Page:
The above preview is unformatted text

This student written piece of work is one of many that can be found in our AS and A Level Social Psychology section.

Found what you're looking for?

  • Start learning 29% faster today
  • 150,000+ documents available
  • Just £6.99 a month

Not the one? Search for your essay title...
  • Join over 1.2 million students every month
  • Accelerate your learning by 29%
  • Unlimited access from just £6.99 per month

See related essaysSee related essays

Related AS and A Level Social Psychology essays

  1. The matching hypothesis

    This is because on wedding days the bride is especially groomed to look her best- and so usually looks much better than that in everyday life. This is, a confounding variable, as she is perceived to look more attractive than she actually is.

  2. whether leading questions can affect a person's memory of a question and insert an ...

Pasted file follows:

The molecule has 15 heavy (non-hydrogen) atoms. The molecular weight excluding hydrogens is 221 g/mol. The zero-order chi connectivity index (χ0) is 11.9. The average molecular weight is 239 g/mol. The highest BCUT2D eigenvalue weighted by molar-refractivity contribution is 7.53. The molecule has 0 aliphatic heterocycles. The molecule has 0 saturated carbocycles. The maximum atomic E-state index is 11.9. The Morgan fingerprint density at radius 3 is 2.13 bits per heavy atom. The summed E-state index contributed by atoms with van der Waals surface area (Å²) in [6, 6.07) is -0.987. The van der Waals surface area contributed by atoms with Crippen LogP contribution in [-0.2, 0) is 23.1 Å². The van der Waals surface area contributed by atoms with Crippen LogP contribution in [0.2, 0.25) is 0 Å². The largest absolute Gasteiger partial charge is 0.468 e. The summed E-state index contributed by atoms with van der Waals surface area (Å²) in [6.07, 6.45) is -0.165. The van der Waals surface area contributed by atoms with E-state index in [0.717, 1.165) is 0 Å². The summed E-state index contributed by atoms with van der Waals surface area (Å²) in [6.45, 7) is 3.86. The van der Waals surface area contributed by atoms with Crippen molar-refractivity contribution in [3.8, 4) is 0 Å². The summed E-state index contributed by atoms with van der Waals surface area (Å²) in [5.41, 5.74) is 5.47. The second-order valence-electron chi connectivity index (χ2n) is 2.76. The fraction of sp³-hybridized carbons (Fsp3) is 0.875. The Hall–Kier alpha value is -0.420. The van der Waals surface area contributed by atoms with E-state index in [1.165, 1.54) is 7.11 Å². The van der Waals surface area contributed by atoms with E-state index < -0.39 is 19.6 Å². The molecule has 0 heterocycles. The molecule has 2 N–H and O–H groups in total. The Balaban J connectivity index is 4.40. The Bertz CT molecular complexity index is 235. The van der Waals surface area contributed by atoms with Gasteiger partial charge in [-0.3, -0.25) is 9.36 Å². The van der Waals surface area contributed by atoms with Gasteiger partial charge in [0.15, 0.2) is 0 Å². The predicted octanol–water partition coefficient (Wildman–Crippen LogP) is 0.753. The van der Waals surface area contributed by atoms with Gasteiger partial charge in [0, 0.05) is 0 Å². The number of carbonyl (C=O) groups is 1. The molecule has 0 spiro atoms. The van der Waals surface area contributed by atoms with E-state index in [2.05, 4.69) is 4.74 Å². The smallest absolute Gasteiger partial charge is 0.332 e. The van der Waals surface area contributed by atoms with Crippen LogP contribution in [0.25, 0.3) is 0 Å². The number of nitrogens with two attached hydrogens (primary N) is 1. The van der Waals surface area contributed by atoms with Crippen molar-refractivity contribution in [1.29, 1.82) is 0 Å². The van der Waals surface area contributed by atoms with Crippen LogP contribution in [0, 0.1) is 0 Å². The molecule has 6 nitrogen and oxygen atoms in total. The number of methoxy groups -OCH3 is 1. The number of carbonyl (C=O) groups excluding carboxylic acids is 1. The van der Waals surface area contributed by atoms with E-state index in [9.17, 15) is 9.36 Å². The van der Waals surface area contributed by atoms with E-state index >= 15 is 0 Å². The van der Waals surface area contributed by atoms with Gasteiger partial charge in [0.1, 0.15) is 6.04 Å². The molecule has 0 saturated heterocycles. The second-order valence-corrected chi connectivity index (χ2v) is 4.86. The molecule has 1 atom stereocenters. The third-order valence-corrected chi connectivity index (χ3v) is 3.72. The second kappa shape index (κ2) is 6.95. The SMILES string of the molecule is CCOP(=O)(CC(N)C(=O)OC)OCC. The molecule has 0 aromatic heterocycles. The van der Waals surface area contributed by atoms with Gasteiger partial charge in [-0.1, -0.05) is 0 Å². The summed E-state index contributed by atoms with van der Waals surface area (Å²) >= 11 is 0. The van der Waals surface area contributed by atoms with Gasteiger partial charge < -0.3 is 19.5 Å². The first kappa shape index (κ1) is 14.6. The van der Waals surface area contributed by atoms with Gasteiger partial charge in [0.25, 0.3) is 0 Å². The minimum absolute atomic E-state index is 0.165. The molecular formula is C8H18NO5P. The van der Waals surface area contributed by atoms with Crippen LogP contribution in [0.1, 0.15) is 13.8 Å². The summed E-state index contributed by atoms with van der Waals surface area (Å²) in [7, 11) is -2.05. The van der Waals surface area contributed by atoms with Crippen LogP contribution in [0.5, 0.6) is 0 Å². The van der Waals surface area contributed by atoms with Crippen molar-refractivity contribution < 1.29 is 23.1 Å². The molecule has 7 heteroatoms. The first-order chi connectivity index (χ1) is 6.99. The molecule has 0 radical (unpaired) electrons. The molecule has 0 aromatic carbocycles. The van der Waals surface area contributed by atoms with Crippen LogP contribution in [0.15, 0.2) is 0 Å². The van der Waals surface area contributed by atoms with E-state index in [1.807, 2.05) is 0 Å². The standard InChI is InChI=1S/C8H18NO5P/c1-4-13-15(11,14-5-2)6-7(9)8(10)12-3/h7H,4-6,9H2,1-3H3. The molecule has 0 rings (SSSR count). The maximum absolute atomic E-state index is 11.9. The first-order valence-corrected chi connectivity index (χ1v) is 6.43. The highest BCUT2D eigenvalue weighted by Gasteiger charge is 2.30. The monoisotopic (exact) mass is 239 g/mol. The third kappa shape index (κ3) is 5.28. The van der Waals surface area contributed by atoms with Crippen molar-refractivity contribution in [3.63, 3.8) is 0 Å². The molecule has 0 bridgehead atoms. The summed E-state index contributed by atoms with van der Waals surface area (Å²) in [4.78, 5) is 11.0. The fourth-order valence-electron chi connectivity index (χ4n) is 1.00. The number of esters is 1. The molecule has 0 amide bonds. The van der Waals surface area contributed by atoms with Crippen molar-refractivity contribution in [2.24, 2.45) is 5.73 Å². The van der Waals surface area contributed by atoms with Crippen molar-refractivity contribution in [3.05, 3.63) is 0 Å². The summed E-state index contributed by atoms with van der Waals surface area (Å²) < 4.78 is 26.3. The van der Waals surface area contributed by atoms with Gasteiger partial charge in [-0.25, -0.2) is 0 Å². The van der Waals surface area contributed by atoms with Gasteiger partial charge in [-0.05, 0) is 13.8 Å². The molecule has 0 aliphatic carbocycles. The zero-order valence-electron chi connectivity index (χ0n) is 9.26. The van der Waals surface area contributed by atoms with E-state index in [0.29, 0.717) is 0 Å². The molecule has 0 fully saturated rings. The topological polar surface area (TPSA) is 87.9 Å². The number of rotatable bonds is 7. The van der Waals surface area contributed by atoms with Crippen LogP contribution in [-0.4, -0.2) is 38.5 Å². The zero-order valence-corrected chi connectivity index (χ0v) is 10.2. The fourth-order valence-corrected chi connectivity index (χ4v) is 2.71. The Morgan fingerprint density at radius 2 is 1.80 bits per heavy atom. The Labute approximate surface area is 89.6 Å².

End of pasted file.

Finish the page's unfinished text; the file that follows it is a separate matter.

to withdraw at any time from the investigation should they feel the wish to do so, and the participants were told that their results would be unidentifiable. To be able to test the hypotheses of the experiment and find out whether leading questions can affect the recollection of a memory the participants had to be deceived i.e.

  1. Physiological Arousal and its Effects on Females interpretations of physical attractiveness

    It wobbles as you walk on it and sways in the wind. Nearby there is another bridge that does not stimulate as much arousal, it is solidly built out of heavy wood and stands only 10 feet about a small, peaceful stream.

  2. The Matching Hypothesis

    Also of the white people in the pictures the most attractive people may still be rated higher than others. Researcher bias: If the questions were asked in person then as a researcher I could influence the rating or score given by the participants.

  1. Psychology Questions Ansewered